South Africa’s largest employer of mineworkers, Sibanye-Stillwater, may be forced to close unprofitable shafts and cut jobs as prices of Platinum Group Metals (PGMs) continue to plummet.
This warning was issued by the CEO of Sibanye-Stillwater, Neal Froneman, in an interview with Reuters this week.
Froneman said job cuts in platinum mining are unavoidable as prices continue to fall, requiring “significant restructuring” of the sector.
“We certainly can’t run unprofitable shafts, and our cost structure is probably the lowest in the industry. So if we have loss-making shafts, of which we have a few, they will have to be closed, and I say this with all the sensitivities on potential job losses,” said Froneman.
Sibanye was among those making record profits when PGMs rhodium and palladium hit almost $30,000 and $3,400 an ounce, respectively, after Russia invaded Ukraine last year.
But the price of platinum touched its lowest level in a year on Wednesday before recovering to $875.86 an ounce, while palladium hit its lowest level since November 2018 at $1,179.66 an ounce.
Closing some operations running at a loss may be necessary to remain profitable and preserve the majority of jobs, said Froneman.
Sibanye, which has platinum mines in SA and in Montana in the US, employs about 85,000 workers.
While prices for platinum metals, used in catalysts that curb toxic vehicle emissions, may recover, that is not likely to save mines that were profitable only with record high prices, said Froneman.
South African miners shedding jobs
Froneman’s warning of job cuts in platinum mining follows the initiation of retrenchment processes at some of the country’s largest miners, including Anglo American and Glencore.
Anglo American has begun cutting jobs at its head office in South Africa, following reports of other mining giants issuing retrenchment notices as Transnet’s deteriorating performance weighs on their operations.
The focus will be on corporate positions after the company split its business into two regional divisions earlier this year, one covering the Americas and Africa and the other Australia.
The National Union of Mineworkers (NUM) said that 181 notices were sent to Anglo American’s Kumba Iron Ore unit staff warning they could lose their jobs.
An Anglo American spokesman confirmed that the notices had been sent out in South Africa, stressing that it is a global process.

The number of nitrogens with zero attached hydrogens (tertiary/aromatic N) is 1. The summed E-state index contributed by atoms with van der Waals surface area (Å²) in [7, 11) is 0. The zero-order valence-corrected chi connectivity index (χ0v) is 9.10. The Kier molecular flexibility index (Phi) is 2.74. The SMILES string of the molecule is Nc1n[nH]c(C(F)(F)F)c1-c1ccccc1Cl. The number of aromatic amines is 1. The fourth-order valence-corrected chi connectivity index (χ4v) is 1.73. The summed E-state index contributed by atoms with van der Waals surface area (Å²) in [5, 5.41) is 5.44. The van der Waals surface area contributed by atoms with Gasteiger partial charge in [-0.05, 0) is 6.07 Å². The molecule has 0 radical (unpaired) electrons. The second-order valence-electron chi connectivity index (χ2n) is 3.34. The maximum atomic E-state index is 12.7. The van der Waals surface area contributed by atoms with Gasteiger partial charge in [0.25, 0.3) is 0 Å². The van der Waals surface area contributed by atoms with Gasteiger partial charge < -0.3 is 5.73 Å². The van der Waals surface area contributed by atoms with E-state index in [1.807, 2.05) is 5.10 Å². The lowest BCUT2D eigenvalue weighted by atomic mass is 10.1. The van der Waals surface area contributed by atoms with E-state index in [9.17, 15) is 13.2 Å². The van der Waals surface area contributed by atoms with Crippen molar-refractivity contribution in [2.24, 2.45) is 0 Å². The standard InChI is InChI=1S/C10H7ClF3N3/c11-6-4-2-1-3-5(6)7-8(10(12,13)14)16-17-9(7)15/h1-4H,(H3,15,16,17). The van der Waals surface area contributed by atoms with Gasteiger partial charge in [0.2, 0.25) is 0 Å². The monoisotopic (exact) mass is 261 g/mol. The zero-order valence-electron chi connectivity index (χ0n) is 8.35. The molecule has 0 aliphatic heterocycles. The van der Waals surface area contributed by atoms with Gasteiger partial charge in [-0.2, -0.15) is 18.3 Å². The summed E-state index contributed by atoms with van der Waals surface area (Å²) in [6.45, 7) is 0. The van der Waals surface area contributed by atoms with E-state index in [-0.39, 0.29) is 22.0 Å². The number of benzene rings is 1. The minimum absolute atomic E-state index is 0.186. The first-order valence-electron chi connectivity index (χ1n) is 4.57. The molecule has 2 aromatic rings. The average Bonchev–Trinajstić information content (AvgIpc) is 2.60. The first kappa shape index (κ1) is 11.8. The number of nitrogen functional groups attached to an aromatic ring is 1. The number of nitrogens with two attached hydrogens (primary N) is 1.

Anglo American’s job cuts follow those of fellow global mining giant Glencore, which launched a retrenchment process last month at one of its coal operations due to an inability to transport coal for export and declining coal prices.
Glencore began a retrenchment process at its iMpunzi coal complex in Mpumalanga, which has 1,138 permanent employees.
The general manager of iMpunzi, Hlayiseka Chauke, said Transnet Freight Rail’s poor performance was the primary consideration behind the retrenchment process.
Transnet’s performance has been poor since the beginning of 2021, with export volumes railed to the Richards Bay Coal Terminal dropping from as high as 80 million tonnes to about 50 million tonnes in 2022.
In response, many miners chose to truck coal to Maputo, Durban, and Richards Bay. However, this has become unsustainable following a decrease in the price of coal to an average of $100 per ton in 2023 from $200 per ton in 2022.
“This directly impacts iMpunzi Complex in that there are insufficient trains available to move all the export product to the port, and trucking has become economically unsustainable due to lower prices,” Chauke said.
iMpunzi has an annual capacity of 10.3 million tonnes but can only transport 6 million tonnes via rail for export. Chauke said this is unsustainable.
Fellow coal miner Seriti Power issued a Section 189 retrenchment process at its Klipspruit colliery, affecting 605 workers.
“Stockpiles at our export mines remain high while stockpiles at Richards Bay Coal Terminal remain low due to persistently low export coal railings to port,” it said.
Seriti’s chief people officer, Ndumi Khoza, said despite efforts to cut costs over the past five years, the colliery is not commercially viable and can become a financial risk to Seriti Group.
“If no action is taken, Klipspruit will lose between R657 million and R949 million in the 2024 financial year alone, which puts the whole group at a huge business risk.”